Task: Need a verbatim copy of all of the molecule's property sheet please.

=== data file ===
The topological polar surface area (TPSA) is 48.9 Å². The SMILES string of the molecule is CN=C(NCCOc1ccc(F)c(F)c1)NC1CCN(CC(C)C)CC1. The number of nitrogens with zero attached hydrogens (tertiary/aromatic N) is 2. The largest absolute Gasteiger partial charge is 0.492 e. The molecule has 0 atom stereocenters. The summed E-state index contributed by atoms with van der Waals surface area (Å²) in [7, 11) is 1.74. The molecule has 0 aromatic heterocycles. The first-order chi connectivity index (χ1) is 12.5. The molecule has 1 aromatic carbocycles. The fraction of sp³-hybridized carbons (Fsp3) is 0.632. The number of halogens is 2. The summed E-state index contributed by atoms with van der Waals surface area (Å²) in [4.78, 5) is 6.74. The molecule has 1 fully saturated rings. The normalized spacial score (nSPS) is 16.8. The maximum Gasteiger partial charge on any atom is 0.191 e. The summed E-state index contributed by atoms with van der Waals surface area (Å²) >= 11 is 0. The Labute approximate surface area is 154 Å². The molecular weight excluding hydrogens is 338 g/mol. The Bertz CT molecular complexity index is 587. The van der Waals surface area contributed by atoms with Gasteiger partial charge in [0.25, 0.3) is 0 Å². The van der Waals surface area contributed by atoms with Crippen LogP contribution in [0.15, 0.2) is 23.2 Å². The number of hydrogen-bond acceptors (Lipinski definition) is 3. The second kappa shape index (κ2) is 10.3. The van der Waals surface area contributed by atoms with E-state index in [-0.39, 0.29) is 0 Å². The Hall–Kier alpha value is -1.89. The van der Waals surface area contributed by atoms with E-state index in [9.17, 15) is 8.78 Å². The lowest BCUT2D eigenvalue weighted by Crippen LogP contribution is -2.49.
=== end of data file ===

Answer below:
The topological polar surface area (TPSA) is 48.9 Å². The SMILES string of the molecule is CN=C(NCCOc1ccc(F)c(F)c1)NC1CCN(CC(C)C)CC1. The number of nitrogens with zero attached hydrogens (tertiary/aromatic N) is 2. The largest absolute Gasteiger partial charge is 0.492 e. The molecule has 0 atom stereocenters. The summed E-state index contributed by atoms with van der Waals surface area (Å²) in [7, 11) is 1.74. The molecule has 0 aromatic heterocycles. The first-order chi connectivity index (χ1) is 12.5. The molecule has 1 aromatic carbocycles. The fraction of sp³-hybridized carbons (Fsp3) is 0.632. The number of halogens is 2. The summed E-state index contributed by atoms with van der Waals surface area (Å²) in [4.78, 5) is 6.74. The molecule has 1 fully saturated rings. The normalized spacial score (nSPS) is 16.8. The maximum Gasteiger partial charge on any atom is 0.191 e. The summed E-state index contributed by atoms with van der Waals surface area (Å²) >= 11 is 0. The Labute approximate surface area is 154 Å². The molecular weight excluding hydrogens is 338 g/mol. The Bertz CT molecular complexity index is 587. The van der Waals surface area contributed by atoms with Gasteiger partial charge in [0.25, 0.3) is 0 Å². The van der Waals surface area contributed by atoms with Crippen LogP contribution in [0.15, 0.2) is 23.2 Å². The number of hydrogen-bond acceptors (Lipinski definition) is 3. The second kappa shape index (κ2) is 10.3. The van der Waals surface area contributed by atoms with E-state index in [-0.39, 0.29) is 0 Å². The Hall–Kier alpha value is -1.89. The van der Waals surface area contributed by atoms with E-state index in [9.17, 15) is 8.78 Å². The lowest BCUT2D eigenvalue weighted by Crippen LogP contribution is -2.49.